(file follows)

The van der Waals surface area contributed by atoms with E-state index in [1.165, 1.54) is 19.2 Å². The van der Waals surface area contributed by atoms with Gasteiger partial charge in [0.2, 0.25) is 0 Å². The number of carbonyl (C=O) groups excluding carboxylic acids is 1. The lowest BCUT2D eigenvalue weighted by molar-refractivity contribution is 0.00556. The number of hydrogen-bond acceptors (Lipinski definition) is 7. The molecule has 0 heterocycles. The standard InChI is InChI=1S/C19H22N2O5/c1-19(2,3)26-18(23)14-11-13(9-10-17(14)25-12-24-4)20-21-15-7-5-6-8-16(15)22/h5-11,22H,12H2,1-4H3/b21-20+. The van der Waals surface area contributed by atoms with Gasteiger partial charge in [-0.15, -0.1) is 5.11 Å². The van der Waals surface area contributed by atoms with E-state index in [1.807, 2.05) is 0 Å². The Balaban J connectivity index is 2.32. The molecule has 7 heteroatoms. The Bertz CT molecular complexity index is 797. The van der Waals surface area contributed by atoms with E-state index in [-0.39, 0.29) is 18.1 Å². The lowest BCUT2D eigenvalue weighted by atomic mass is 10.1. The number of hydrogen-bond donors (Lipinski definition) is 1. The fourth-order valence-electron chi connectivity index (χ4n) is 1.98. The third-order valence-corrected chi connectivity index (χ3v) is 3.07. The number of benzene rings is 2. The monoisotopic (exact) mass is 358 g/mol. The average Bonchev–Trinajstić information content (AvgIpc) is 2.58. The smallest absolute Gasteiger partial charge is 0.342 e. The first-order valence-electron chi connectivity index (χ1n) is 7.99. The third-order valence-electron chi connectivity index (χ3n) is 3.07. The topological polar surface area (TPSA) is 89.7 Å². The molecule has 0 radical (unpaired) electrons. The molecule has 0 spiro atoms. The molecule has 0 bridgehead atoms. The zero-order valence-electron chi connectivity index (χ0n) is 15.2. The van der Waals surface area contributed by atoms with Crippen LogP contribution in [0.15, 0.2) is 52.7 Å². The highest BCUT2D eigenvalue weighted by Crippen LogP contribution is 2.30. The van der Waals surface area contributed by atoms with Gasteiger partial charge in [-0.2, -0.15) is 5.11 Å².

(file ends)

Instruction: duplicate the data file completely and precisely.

The van der Waals surface area contributed by atoms with E-state index in [1.165, 1.54) is 19.2 Å². The van der Waals surface area contributed by atoms with Gasteiger partial charge in [0.2, 0.25) is 0 Å². The number of carbonyl (C=O) groups excluding carboxylic acids is 1. The lowest BCUT2D eigenvalue weighted by molar-refractivity contribution is 0.00556. The number of hydrogen-bond acceptors (Lipinski definition) is 7. The molecule has 0 heterocycles. The standard InChI is InChI=1S/C19H22N2O5/c1-19(2,3)26-18(23)14-11-13(9-10-17(14)25-12-24-4)20-21-15-7-5-6-8-16(15)22/h5-11,22H,12H2,1-4H3/b21-20+. The van der Waals surface area contributed by atoms with Gasteiger partial charge in [-0.15, -0.1) is 5.11 Å². The van der Waals surface area contributed by atoms with E-state index in [1.807, 2.05) is 0 Å². The Balaban J connectivity index is 2.32. The molecule has 7 heteroatoms. The Bertz CT molecular complexity index is 797. The van der Waals surface area contributed by atoms with E-state index in [-0.39, 0.29) is 18.1 Å². The lowest BCUT2D eigenvalue weighted by atomic mass is 10.1. The number of hydrogen-bond donors (Lipinski definition) is 1. The fourth-order valence-electron chi connectivity index (χ4n) is 1.98. The third-order valence-corrected chi connectivity index (χ3v) is 3.07. The number of benzene rings is 2. The monoisotopic (exact) mass is 358 g/mol. The average Bonchev–Trinajstić information content (AvgIpc) is 2.58. The smallest absolute Gasteiger partial charge is 0.342 e. The first-order valence-electron chi connectivity index (χ1n) is 7.99. The third-order valence-electron chi connectivity index (χ3n) is 3.07. The topological polar surface area (TPSA) is 89.7 Å². The molecule has 0 radical (unpaired) electrons. The molecule has 0 spiro atoms. The molecule has 0 bridgehead atoms. The zero-order valence-electron chi connectivity index (χ0n) is 15.2. The van der Waals surface area contributed by atoms with Crippen LogP contribution in [0.15, 0.2) is 52.7 Å². The highest BCUT2D eigenvalue weighted by Crippen LogP contribution is 2.30. The van der Waals surface area contributed by atoms with Gasteiger partial charge in [-0.2, -0.15) is 5.11 Å².